A slow news day brings us a USA Today report on how some retailers are/are not referencing Christmas. I’ll leave my take on this can of worms to this editorial cartoon.** What really interests me about this story is the media relations effort behind it.
The above report shows how a small sample landed one “expert source” a big story in USA Today. Small sample sizes are usually a red flag for bad research. But in this case a small sample is warranted; there are only a small handful of national retailers. Conducting observational research on their holiday marketing is a simple and smart idea.
Smaller sample sizes can be appropriate depending on how the results are promoted. Consider an opinion poll at a trade show. Trade shows bring the bulk of an industry under one roof for a few days. An industry opinion poll is a great gauge of which trends and topics attendees find most interesting. And post-show round up stories are always looking for an angle beyond the laundry list of new products.
At my last job, we promoted opinion poll results gathered at my client's largest annual show. PDA-carrying pollsters roamed the show. Attendees were incentivized to take the poll with an entry into a drawing for one of several iPods. When promoting poll results, we were clear on sample size. The timely hook garnered the client great exposure and we also published the results in a follow-up mailing sent to customers and leads generated at the show.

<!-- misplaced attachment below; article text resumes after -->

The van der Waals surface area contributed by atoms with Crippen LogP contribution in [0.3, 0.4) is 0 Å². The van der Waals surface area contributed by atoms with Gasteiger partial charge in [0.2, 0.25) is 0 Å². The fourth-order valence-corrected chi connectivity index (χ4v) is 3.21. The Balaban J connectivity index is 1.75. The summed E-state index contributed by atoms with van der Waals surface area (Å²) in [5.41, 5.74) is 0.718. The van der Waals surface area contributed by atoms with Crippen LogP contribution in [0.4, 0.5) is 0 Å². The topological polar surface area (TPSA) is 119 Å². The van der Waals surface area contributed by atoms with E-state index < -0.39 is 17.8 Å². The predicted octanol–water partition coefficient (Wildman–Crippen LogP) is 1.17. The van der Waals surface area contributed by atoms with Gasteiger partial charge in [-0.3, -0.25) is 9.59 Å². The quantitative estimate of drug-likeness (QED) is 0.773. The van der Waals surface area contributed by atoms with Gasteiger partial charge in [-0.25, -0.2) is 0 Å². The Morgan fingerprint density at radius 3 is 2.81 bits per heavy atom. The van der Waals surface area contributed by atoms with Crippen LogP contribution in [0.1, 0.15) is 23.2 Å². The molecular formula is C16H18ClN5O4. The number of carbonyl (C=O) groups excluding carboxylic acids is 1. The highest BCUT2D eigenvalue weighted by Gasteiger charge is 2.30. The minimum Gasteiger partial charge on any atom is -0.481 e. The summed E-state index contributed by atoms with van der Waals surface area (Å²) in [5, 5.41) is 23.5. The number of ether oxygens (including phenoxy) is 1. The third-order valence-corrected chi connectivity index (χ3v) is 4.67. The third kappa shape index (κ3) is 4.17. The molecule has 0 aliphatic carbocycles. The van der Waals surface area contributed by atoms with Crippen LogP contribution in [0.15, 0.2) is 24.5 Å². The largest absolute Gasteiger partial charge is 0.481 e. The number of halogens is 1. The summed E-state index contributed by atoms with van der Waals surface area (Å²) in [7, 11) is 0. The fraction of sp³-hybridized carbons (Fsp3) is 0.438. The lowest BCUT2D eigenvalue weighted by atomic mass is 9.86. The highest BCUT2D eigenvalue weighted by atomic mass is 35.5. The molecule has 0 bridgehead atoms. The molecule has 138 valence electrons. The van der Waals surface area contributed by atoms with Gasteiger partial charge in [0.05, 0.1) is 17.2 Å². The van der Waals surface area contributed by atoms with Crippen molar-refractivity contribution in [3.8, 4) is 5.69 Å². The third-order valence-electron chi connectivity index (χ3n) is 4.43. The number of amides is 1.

** With a hat tip to Canuckflack, I suspect Tyson will ruffle more, er, feathers over their blatant display of Christianity than Macy’s will over keeping Christmas in its marketing. After all, they were the department store featured in Miracle on 34th Street. OK, maybe I'm wrong and just overdue for a Festivus Airing of Grievances.
UPDATE: Ed Nicholson from Tyson Foods rightly points out that the Tyson's "Giving Thanks" booklet is inclusive of several religions and provides meal time prayers from Jewish, Muslim and Native American traditions.
UPDATE #2: Adrants reports that the American Family Association pressured a few retailers into changing their approach. Oy.